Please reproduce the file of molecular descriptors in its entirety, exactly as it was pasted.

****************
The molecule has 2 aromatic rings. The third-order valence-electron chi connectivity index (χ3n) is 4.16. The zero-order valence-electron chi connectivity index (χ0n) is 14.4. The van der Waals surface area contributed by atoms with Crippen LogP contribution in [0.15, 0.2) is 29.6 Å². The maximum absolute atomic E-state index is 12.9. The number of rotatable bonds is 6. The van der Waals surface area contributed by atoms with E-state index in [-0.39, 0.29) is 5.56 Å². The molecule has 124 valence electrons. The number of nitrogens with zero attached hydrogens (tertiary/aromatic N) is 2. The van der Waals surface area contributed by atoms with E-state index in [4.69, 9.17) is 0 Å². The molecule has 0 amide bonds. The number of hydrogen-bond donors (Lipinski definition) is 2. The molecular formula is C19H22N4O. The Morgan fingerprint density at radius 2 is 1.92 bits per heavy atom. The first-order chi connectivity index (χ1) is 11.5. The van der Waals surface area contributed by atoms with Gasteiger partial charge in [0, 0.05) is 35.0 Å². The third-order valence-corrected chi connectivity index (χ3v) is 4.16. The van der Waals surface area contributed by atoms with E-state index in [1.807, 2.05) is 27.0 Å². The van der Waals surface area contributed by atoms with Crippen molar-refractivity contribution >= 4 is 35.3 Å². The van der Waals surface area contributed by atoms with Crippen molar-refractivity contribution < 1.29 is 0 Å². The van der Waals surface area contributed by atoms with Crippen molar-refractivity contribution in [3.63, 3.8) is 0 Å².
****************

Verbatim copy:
The molecule has 2 aromatic rings. The third-order valence-electron chi connectivity index (χ3n) is 4.16. The zero-order valence-electron chi connectivity index (χ0n) is 14.4. The van der Waals surface area contributed by atoms with Crippen LogP contribution in [0.15, 0.2) is 29.6 Å². The maximum absolute atomic E-state index is 12.9. The number of rotatable bonds is 6. The van der Waals surface area contributed by atoms with E-state index in [-0.39, 0.29) is 5.56 Å². The molecule has 124 valence electrons. The number of nitrogens with zero attached hydrogens (tertiary/aromatic N) is 2. The van der Waals surface area contributed by atoms with E-state index in [4.69, 9.17) is 0 Å². The molecule has 0 amide bonds. The number of hydrogen-bond donors (Lipinski definition) is 2. The molecular formula is C19H22N4O. The Morgan fingerprint density at radius 2 is 1.92 bits per heavy atom. The first-order chi connectivity index (χ1) is 11.5. The van der Waals surface area contributed by atoms with Gasteiger partial charge in [0, 0.05) is 35.0 Å². The third-order valence-corrected chi connectivity index (χ3v) is 4.16. The van der Waals surface area contributed by atoms with E-state index in [1.807, 2.05) is 27.0 Å². The van der Waals surface area contributed by atoms with Crippen molar-refractivity contribution >= 4 is 35.3 Å². The van der Waals surface area contributed by atoms with Crippen molar-refractivity contribution < 1.29 is 0 Å². The van der Waals surface area contributed by atoms with Crippen molar-refractivity contribution in [3.63, 3.8) is 0 Å².